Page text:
• Loans funding the primary residence of that person or their spouse
• Loans to small business funding entities
• Loans where transfer pricing rules apply
• Loans provided in terms of a Sharia compliant financing arrangement
• Loans subject to Dividends Tax
• Unpaid beneficiary distributions provided certain conditions are met.
The interest foregone is treated as an ongoing annual donation by the natural person as at the end of the tax year. Donations Tax will be payable on 31 March each year, and the annual Donations Tax exemption of R100 000 may be claimed.
Where a loan is reduced or waived no deduction, loss, allowance or capital loss may be claimed in respect of that disposal. Further anti-avoidance rules are being considered and the ambit of this is expected to now included company on company loans where a trust is found in the structure.
Note: The Budget implies a company on company loan could also fall within the ambit of s7C if a trust is found in the structure, previously this related only to trust based loans! We are monitoring the situation.
SME 3rd party disclosure
New regulations require defined businesses to submit bi-annual IT3s returns containing the names, identity numbers, addresses and any interest, rental or investment income received or managed on behalf of the taxpayer! Welcome to the police state!, were SARS are clearly above any law or constitutional right!
SARS confidentiality gone to far
S30 of Tax Amendment Bill proposed changes to the definition of confidential, to include info relating to the examination or audit of taxpayers affairs, disclosure of which could jeopardise the effectiveness of the audit! The result being SARS would not have to provide taxpayers with any reasons for their audit determination! A police state in the making?
BEWARE OF 'SARS' SCAMS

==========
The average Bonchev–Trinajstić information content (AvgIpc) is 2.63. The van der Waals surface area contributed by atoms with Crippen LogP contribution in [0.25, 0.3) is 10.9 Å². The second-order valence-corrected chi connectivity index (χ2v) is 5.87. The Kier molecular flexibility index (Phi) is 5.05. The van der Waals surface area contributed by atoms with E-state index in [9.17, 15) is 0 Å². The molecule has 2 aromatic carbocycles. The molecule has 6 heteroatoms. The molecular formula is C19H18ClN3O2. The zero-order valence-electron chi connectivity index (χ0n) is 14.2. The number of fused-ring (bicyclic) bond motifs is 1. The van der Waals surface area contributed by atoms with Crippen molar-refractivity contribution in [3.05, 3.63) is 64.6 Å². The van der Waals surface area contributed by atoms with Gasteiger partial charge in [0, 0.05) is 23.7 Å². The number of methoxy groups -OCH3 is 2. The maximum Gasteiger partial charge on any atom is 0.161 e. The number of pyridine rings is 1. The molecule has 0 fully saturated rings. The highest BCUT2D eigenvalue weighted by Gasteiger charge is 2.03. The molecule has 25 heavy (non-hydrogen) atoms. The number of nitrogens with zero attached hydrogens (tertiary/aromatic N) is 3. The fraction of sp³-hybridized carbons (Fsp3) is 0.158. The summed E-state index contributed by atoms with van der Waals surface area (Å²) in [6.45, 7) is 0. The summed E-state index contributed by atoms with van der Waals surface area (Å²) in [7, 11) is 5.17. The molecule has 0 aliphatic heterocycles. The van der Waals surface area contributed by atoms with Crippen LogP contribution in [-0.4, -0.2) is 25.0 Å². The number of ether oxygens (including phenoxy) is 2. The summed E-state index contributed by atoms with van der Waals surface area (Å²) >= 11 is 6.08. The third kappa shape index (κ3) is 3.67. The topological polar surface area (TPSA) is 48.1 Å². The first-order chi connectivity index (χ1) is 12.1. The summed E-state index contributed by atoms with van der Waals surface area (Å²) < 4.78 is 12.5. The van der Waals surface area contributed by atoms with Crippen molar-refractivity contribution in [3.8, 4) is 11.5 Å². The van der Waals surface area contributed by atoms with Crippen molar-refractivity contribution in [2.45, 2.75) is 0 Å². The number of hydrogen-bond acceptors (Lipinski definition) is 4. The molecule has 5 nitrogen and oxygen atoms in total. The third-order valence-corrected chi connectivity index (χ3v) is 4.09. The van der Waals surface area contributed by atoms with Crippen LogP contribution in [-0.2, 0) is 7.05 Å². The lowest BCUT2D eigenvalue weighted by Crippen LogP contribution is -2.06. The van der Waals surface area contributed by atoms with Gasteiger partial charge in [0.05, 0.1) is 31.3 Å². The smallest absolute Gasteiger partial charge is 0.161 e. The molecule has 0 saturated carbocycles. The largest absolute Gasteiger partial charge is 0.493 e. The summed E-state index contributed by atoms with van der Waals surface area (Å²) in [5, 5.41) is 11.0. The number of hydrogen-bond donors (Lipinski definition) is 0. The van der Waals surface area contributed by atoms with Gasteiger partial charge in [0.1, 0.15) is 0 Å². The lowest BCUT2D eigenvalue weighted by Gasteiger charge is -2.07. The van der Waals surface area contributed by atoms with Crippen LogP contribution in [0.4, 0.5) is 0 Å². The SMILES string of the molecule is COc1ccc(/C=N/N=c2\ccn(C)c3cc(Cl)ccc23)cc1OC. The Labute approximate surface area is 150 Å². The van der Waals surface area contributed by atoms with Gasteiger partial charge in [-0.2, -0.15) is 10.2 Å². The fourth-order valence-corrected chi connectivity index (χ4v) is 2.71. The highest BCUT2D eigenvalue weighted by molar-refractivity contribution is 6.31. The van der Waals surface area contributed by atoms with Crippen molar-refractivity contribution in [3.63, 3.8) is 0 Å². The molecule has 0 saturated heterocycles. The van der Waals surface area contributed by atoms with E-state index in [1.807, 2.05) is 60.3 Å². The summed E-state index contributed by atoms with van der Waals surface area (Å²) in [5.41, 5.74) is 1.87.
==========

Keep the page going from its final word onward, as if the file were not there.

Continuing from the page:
Alleging inflated liabilities or that refunds are due and then fisching for banking information
When you click on the word "Here" you are directed to a fake website resembling that of SARS, which is labelled "Tax Refund Portal". You are then asked to click on the name of your bank and enter details of your banking account. UNDER NO CIRCUMSTANCES DO THIS!
The South African Revenue Service is aware of this phishing attack, and further details are available on their legitimate website. You can also do a Google search by entering something like "SARS Tax Refund Scam 2009" and checking the box marked "Search South African Websites". SARS has indicated that they would never notify taxpayers per e-mail of any refunds due to them, nor would they ever request any personal details by e-mail.
Reasons why small businesses fail:
· 12% - Poor bookkeeping and records
· 34% - Poor management of financial activities
Most important things for small business to do for sustainability:
· 93% - good cash flow
· 93% - good administrative/financial systems
The above two factors were the highest ranked amongst all factors. Some of the other factors included were good staff, loyal customers and new customers.
(Source: SME Survey 2009)